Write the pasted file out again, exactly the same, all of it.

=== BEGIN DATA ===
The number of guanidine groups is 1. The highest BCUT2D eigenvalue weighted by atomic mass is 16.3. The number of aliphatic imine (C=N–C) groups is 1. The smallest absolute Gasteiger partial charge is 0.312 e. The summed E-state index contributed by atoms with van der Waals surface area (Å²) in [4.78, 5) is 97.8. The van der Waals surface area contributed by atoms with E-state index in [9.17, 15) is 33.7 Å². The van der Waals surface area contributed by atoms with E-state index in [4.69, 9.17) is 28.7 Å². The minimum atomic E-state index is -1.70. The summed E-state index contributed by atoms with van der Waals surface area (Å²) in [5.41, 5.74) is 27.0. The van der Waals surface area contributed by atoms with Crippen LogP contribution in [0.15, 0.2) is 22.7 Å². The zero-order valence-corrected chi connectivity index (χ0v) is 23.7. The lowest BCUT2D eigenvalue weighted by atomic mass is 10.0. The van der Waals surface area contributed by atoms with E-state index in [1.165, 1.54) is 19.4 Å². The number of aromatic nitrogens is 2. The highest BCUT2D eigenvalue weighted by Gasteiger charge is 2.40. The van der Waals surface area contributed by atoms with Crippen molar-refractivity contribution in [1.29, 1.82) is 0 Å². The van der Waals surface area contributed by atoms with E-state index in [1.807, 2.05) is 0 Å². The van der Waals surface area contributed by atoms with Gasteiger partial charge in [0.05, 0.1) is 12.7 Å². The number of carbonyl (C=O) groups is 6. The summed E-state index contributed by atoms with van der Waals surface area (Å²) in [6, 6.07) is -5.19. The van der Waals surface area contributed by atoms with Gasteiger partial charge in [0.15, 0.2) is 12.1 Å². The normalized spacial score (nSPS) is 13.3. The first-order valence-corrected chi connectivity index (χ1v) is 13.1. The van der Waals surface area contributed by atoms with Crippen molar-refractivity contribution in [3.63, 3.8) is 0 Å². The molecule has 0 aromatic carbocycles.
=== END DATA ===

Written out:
The number of guanidine groups is 1. The highest BCUT2D eigenvalue weighted by atomic mass is 16.3. The number of aliphatic imine (C=N–C) groups is 1. The smallest absolute Gasteiger partial charge is 0.312 e. The summed E-state index contributed by atoms with van der Waals surface area (Å²) in [4.78, 5) is 97.8. The van der Waals surface area contributed by atoms with E-state index in [9.17, 15) is 33.7 Å². The van der Waals surface area contributed by atoms with E-state index in [4.69, 9.17) is 28.7 Å². The minimum atomic E-state index is -1.70. The summed E-state index contributed by atoms with van der Waals surface area (Å²) in [5.41, 5.74) is 27.0. The van der Waals surface area contributed by atoms with Crippen LogP contribution in [0.15, 0.2) is 22.7 Å². The zero-order valence-corrected chi connectivity index (χ0v) is 23.7. The lowest BCUT2D eigenvalue weighted by atomic mass is 10.0. The van der Waals surface area contributed by atoms with E-state index in [1.165, 1.54) is 19.4 Å². The number of aromatic nitrogens is 2. The highest BCUT2D eigenvalue weighted by Gasteiger charge is 2.40. The van der Waals surface area contributed by atoms with Crippen molar-refractivity contribution in [1.29, 1.82) is 0 Å². The van der Waals surface area contributed by atoms with E-state index in [1.807, 2.05) is 0 Å². The van der Waals surface area contributed by atoms with Gasteiger partial charge in [0.05, 0.1) is 12.7 Å². The number of carbonyl (C=O) groups is 6. The summed E-state index contributed by atoms with van der Waals surface area (Å²) in [6, 6.07) is -5.19. The van der Waals surface area contributed by atoms with Gasteiger partial charge in [0.15, 0.2) is 12.1 Å². The normalized spacial score (nSPS) is 13.3. The first-order valence-corrected chi connectivity index (χ1v) is 13.1. The van der Waals surface area contributed by atoms with Crippen molar-refractivity contribution in [3.63, 3.8) is 0 Å². The molecule has 0 aromatic carbocycles.